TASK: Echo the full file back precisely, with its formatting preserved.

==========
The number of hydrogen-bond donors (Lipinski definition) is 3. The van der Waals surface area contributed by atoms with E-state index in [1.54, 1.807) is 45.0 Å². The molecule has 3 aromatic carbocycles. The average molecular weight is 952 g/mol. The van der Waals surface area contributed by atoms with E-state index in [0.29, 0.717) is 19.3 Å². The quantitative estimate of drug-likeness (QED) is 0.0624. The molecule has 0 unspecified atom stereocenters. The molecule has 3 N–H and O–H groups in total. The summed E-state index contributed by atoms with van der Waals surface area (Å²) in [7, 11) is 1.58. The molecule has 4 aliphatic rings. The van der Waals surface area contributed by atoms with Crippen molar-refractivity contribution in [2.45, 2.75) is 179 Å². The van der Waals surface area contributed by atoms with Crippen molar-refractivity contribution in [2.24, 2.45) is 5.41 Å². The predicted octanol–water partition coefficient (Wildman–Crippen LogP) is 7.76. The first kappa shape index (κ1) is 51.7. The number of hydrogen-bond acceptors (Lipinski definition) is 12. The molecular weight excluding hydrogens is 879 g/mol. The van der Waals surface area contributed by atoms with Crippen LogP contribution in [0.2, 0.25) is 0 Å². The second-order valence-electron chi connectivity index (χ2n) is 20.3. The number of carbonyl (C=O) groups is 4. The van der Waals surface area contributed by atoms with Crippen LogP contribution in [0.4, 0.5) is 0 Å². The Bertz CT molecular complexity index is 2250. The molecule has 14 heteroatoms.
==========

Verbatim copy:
The number of hydrogen-bond donors (Lipinski definition) is 3. The van der Waals surface area contributed by atoms with E-state index in [1.54, 1.807) is 45.0 Å². The molecule has 3 aromatic carbocycles. The average molecular weight is 952 g/mol. The van der Waals surface area contributed by atoms with E-state index in [0.29, 0.717) is 19.3 Å². The quantitative estimate of drug-likeness (QED) is 0.0624. The molecule has 0 unspecified atom stereocenters. The molecule has 3 N–H and O–H groups in total. The summed E-state index contributed by atoms with van der Waals surface area (Å²) in [7, 11) is 1.58. The molecule has 4 aliphatic rings. The van der Waals surface area contributed by atoms with Crippen molar-refractivity contribution in [2.45, 2.75) is 179 Å². The van der Waals surface area contributed by atoms with Crippen molar-refractivity contribution in [2.24, 2.45) is 5.41 Å². The predicted octanol–water partition coefficient (Wildman–Crippen LogP) is 7.76. The first kappa shape index (κ1) is 51.7. The number of hydrogen-bond acceptors (Lipinski definition) is 12. The molecular weight excluding hydrogens is 879 g/mol. The van der Waals surface area contributed by atoms with Crippen LogP contribution in [0.2, 0.25) is 0 Å². The second-order valence-electron chi connectivity index (χ2n) is 20.3. The number of carbonyl (C=O) groups is 4. The van der Waals surface area contributed by atoms with Crippen LogP contribution in [0.4, 0.5) is 0 Å². The Bertz CT molecular complexity index is 2250. The molecule has 14 heteroatoms.